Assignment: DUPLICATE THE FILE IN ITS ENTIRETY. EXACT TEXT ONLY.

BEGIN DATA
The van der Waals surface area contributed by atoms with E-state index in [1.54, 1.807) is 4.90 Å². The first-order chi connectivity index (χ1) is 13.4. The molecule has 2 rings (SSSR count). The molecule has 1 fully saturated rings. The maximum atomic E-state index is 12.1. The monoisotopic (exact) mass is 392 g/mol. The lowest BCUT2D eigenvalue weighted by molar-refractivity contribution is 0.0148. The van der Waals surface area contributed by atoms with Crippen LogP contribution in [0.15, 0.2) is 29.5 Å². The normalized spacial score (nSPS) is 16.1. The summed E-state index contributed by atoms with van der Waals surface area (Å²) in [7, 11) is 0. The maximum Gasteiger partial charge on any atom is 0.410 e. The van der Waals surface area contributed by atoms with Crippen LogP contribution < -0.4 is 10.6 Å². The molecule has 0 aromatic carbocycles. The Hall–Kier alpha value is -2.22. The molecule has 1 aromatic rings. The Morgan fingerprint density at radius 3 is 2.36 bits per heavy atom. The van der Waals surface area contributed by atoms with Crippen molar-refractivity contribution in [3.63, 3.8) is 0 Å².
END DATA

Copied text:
The van der Waals surface area contributed by atoms with E-state index in [1.54, 1.807) is 4.90 Å². The first-order chi connectivity index (χ1) is 13.4. The molecule has 2 rings (SSSR count). The molecule has 1 fully saturated rings. The maximum atomic E-state index is 12.1. The monoisotopic (exact) mass is 392 g/mol. The lowest BCUT2D eigenvalue weighted by molar-refractivity contribution is 0.0148. The van der Waals surface area contributed by atoms with Crippen LogP contribution in [0.15, 0.2) is 29.5 Å². The normalized spacial score (nSPS) is 16.1. The summed E-state index contributed by atoms with van der Waals surface area (Å²) in [7, 11) is 0. The maximum Gasteiger partial charge on any atom is 0.410 e. The van der Waals surface area contributed by atoms with Crippen LogP contribution < -0.4 is 10.6 Å². The molecule has 0 aromatic carbocycles. The Hall–Kier alpha value is -2.22. The molecule has 1 aromatic rings. The Morgan fingerprint density at radius 3 is 2.36 bits per heavy atom. The van der Waals surface area contributed by atoms with Crippen molar-refractivity contribution in [3.63, 3.8) is 0 Å².